© Abhishek Singh_27970955
© Abhishek Singh

The Russian press are reporting a certain amount of political sabre-rattling in response to Volga-Dnepr Group’s expected order for 20 747-8Fs.

The freighter airline group is reportedly in talks with Boeing, in advance of an expected announcement at the Farnborough Airshow next month, with the aircraft intended for its AirBridgeCargo and Cargologicair fleets. But figures in Russia apparently opposed to the deal are questioning whether the group would be able to retain all its AN-124 fleet – or whether some should be taken over by the government.

One analyst told Russian media that the group may not be able to finance the 747-8Fs, and that Russian banks may not help fund the purchase. According to the analyst, Volga-Dnepr would then have to go to foreign banks at a higher cost – threatening the finance deals it has on its existing fleet of AN-124s.

However, the carrier and its bank Sberbank last week announced a cooperation on future financing, and the moves in Russia appear to be politically motivated – or simply a desire to gain more AN-124s.

The Russian military has expressed concern over its own feedstock of AN-124s. A council member of the Ministry of Defense, Ruslan Pukhov, told media that the ministry should consider repurchasing the AN-124s, which are no longer produced. It appears that engines and parts, made in Ukraine, are becoming harder for the Russian government to source.

And worsening relations between the US and Russia makes Volga-Dnepr’s planned US aircraft acquisition look “strange”.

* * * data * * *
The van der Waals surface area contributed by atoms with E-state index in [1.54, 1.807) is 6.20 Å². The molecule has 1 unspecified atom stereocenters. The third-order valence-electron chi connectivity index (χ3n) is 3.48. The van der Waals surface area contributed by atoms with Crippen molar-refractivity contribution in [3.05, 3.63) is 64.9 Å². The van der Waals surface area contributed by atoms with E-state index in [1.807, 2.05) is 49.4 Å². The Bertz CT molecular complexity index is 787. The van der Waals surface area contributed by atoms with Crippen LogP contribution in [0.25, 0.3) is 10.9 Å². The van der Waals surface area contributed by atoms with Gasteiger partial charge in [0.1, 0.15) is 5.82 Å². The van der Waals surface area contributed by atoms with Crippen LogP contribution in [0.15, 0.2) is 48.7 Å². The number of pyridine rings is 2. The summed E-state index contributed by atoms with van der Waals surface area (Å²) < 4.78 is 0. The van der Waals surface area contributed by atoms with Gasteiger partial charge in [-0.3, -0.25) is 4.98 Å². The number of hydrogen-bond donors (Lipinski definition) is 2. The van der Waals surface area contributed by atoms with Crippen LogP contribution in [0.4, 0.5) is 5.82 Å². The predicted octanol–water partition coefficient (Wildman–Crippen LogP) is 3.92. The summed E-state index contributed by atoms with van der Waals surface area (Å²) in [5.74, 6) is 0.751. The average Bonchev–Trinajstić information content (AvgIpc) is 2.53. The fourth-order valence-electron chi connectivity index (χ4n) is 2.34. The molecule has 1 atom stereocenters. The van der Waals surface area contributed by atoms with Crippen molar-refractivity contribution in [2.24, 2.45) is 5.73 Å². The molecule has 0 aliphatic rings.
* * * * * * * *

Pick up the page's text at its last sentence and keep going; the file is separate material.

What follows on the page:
Mr Pukhov reportedly told Russia media: “At the moment almost all An-124s belong to Volga-Dnepr, under a guarantee from Sberbank. How can a company seriously discuss the purchase of 20 jumbo jets?

“We have been in a close partnership with the United States since September 11, 2001, and so the idea of purchasing from Boeing could be taken seriously, but the circumstances have changed greatly over the past two years.”

However, there is little evidence that the group is struggling, and last week it announced a strategic cooperation with Sberbank for future financing projects. The announcement added that the pair could work together on developing an aircraft leasing subsidiary through the group’s Irish subsidiary, Volga-Dnepr Airlines (Ireland).

A statement issued by Sberbank said: “Sberbank (including its subsidiary Sberbank Leasing) and Volga-Dnepr Group have worked together since 1997. Together they have completed projects to acquire and then supply to Volga-Dnepr Airlines unique AN-124-100 Ruslan aircraft, and finance the purchasing of aircraft from the Boeing 747 family.”

Maxim Poletaev, first deputy chairman of the executive board of Sberbank, said: “Volga-Dnepr Group is one of our key clients. We highly value our experience of working on joint projects with Volga-Dnepr Group in the area of air freight transportation, and plan to broaden cooperation in the future.”

According to Planespotters’ database, the Russian Federation Air Force has six active AN-124s and three stored. Antonov has seven, 224th Flight Unit has five, Maximus has one and Volga-Dnepr has 11.

Volga-Dnepr did not respond to The Loadstar’s request for comment.

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